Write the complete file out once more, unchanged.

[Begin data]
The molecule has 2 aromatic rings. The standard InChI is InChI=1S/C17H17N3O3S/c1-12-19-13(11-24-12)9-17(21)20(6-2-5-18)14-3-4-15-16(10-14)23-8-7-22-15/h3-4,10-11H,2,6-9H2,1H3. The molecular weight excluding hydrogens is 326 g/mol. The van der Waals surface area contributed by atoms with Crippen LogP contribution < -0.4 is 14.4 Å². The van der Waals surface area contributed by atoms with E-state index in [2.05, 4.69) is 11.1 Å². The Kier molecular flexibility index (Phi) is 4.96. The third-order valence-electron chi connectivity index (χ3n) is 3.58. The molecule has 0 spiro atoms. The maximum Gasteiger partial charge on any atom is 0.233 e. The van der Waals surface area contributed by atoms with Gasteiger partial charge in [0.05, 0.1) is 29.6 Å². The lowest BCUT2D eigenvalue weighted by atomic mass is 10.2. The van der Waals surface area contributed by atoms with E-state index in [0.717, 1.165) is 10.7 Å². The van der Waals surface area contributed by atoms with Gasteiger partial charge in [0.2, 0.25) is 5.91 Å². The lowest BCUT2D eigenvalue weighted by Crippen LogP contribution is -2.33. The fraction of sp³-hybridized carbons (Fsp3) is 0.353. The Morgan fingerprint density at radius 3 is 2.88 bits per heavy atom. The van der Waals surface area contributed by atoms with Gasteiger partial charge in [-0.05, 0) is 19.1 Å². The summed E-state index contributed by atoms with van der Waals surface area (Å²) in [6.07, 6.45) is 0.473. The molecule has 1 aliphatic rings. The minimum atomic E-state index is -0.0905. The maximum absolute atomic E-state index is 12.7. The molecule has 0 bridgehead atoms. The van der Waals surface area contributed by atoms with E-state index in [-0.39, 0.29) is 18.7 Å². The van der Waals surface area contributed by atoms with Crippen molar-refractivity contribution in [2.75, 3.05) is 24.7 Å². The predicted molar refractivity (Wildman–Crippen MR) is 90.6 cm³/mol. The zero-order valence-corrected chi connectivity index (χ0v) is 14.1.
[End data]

The molecule has 2 aromatic rings. The standard InChI is InChI=1S/C17H17N3O3S/c1-12-19-13(11-24-12)9-17(21)20(6-2-5-18)14-3-4-15-16(10-14)23-8-7-22-15/h3-4,10-11H,2,6-9H2,1H3. The molecular weight excluding hydrogens is 326 g/mol. The van der Waals surface area contributed by atoms with Crippen LogP contribution < -0.4 is 14.4 Å². The van der Waals surface area contributed by atoms with E-state index in [2.05, 4.69) is 11.1 Å². The Kier molecular flexibility index (Phi) is 4.96. The third-order valence-electron chi connectivity index (χ3n) is 3.58. The molecule has 0 spiro atoms. The maximum Gasteiger partial charge on any atom is 0.233 e. The van der Waals surface area contributed by atoms with Gasteiger partial charge in [0.05, 0.1) is 29.6 Å². The lowest BCUT2D eigenvalue weighted by atomic mass is 10.2. The van der Waals surface area contributed by atoms with E-state index in [0.717, 1.165) is 10.7 Å². The van der Waals surface area contributed by atoms with Gasteiger partial charge in [0.2, 0.25) is 5.91 Å². The lowest BCUT2D eigenvalue weighted by Crippen LogP contribution is -2.33. The fraction of sp³-hybridized carbons (Fsp3) is 0.353. The Morgan fingerprint density at radius 3 is 2.88 bits per heavy atom. The van der Waals surface area contributed by atoms with Gasteiger partial charge in [-0.05, 0) is 19.1 Å². The summed E-state index contributed by atoms with van der Waals surface area (Å²) in [6.07, 6.45) is 0.473. The molecule has 1 aliphatic rings. The minimum atomic E-state index is -0.0905. The maximum absolute atomic E-state index is 12.7. The molecule has 0 bridgehead atoms. The van der Waals surface area contributed by atoms with E-state index in [-0.39, 0.29) is 18.7 Å². The van der Waals surface area contributed by atoms with Crippen molar-refractivity contribution in [2.75, 3.05) is 24.7 Å². The predicted molar refractivity (Wildman–Crippen MR) is 90.6 cm³/mol. The zero-order valence-corrected chi connectivity index (χ0v) is 14.1.